Bathrooms and Better Lives
I have a dream…
Ever had that dream, the one where you’re giving a speech and you look down and realise you’re naked? I have. I’ve had another one, slightly different each time, that has recurred for years. I’ve dreamed that I’m absolutely busting to go to the toilet. I race around, but bathrooms are hard to find in these dreams. I eventually find one and sit down in relief. But the relief is very short lived when I realise the walls have fallen away or the door is wide open and out of reach.
I wake up from these feeling awful. The idea of going to the toilet in front of people makes me feel extremely vulnerable, exposed and humiliated. I’m lucky, though. I wake up from these dreams into a very different reality, with a choice of two bathrooms right here in my house. It’s easy to take that for granted.
Life Without a Loo.
The reality is very different in developing parts of the world. Imagine growing up as a young woman without access to private bathrooms. Think about managing your period, for example. 1 in 3 women in the word don’t have access to a toilet. That’s 2.4 billion women. More than 800 million of them are between 15 and 49; all those women are managing their periods without the privacy or sanitation of basic bathrooms.
UNICEF is working to combat this sanitation crisis in developing countries, because having no bathrooms means people have to relieve themselves out in the open. In public. This leaves women particularly exposed and vulnerable to harassment. Young women often miss school every time they have their periods, meaning their education is compromised. Sicknesses spreads due to the lack of hygiene.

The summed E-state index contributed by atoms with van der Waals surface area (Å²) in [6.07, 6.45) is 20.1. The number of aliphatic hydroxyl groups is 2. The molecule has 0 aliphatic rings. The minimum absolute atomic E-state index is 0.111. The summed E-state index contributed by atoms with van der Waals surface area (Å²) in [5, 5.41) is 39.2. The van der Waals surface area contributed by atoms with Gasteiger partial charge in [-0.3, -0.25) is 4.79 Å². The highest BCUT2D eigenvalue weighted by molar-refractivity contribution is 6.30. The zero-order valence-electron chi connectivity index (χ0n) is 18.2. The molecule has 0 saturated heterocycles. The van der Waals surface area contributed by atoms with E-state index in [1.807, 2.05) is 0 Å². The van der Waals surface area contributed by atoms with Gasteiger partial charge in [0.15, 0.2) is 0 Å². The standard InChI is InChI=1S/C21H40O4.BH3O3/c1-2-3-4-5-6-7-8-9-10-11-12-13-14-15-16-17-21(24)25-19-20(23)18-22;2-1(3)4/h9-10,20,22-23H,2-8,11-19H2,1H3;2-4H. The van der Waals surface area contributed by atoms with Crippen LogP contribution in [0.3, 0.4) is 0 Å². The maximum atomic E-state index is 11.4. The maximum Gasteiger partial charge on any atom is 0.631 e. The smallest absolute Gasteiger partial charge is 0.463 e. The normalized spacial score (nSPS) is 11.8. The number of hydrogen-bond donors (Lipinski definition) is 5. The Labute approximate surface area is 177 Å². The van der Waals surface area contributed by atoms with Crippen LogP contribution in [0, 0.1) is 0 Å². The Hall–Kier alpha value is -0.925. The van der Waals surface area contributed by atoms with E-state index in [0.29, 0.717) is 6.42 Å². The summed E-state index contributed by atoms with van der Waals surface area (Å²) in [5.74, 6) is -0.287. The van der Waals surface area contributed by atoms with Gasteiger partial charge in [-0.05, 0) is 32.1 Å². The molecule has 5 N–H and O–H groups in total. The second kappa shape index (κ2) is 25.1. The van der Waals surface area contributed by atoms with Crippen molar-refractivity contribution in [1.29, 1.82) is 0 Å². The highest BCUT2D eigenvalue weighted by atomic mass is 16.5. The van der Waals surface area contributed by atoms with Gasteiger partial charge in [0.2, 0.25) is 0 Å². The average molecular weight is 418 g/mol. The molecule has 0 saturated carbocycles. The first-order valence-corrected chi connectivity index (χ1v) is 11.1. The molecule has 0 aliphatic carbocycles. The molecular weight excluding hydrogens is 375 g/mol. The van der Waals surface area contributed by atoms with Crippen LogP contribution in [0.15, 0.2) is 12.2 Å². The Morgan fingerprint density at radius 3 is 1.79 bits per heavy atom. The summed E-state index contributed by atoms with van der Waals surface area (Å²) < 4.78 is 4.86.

How to Help.
It’s always great to donate if you can. If you can’t donate right now, you can do one simple things to contribute. Buy a bottle of Domestos. You’d normally buy something to clean your loo anyway, so it’s a simple switch if it isn’t your regular brand. Domestos has partnered with UNICEF to help end the sanitation crisis. UNICEF is operating in 190 countries with the aim of providing access to bathrooms with toilets to everyone. They also aim to teach basic hygiene to minimiss the spread of illness. Every bottle of Domestos sold until December will help to fund these projects. Domestos and UNICEF are working together to raise awareness and to fund for this vital work. Check out what happened when they put see-through bathrooms in the middle of Bondi!
Interview with Felicity Wever.
I spoke with Felicity Wever, who is working with UNICEF on programs to ensure communities have suitable sanitation, including bathrooms and clean water. Bathrooms benefit everyone in the community but definitely offer empowerment to women in particular.Access to a toilet is something most of us take for granted. How did you first become aware of this problem, specifically regarding the impact on women?
1 in 3 women in the world don’t have access to a toilet so access is certainly something that we in Australia can take for granted. I first became aware of the problem through my work for international development organisations like UNICEF.
UNICEF works with children and families all over the world and some of our key areas of focus are water, sanitation and health. When there aren’t proper systems in place for people to have access to clean water and good sanitation, their health can suffer and disease can spread.
For girls and women in particular this is an extra challenge because they are the ones who take a lead role in taking care of their families. A lack of access to a toilet means they do not have somewhere safe and private to go to the toilet so they risk embarrassing situations, harassment and violence.
What sorts of health issues do young women face when they can’t access bathrooms?
Toilets are vital in empowering girls and women in particular. Good sanitation reduces the spread of disease and improves education outcomes.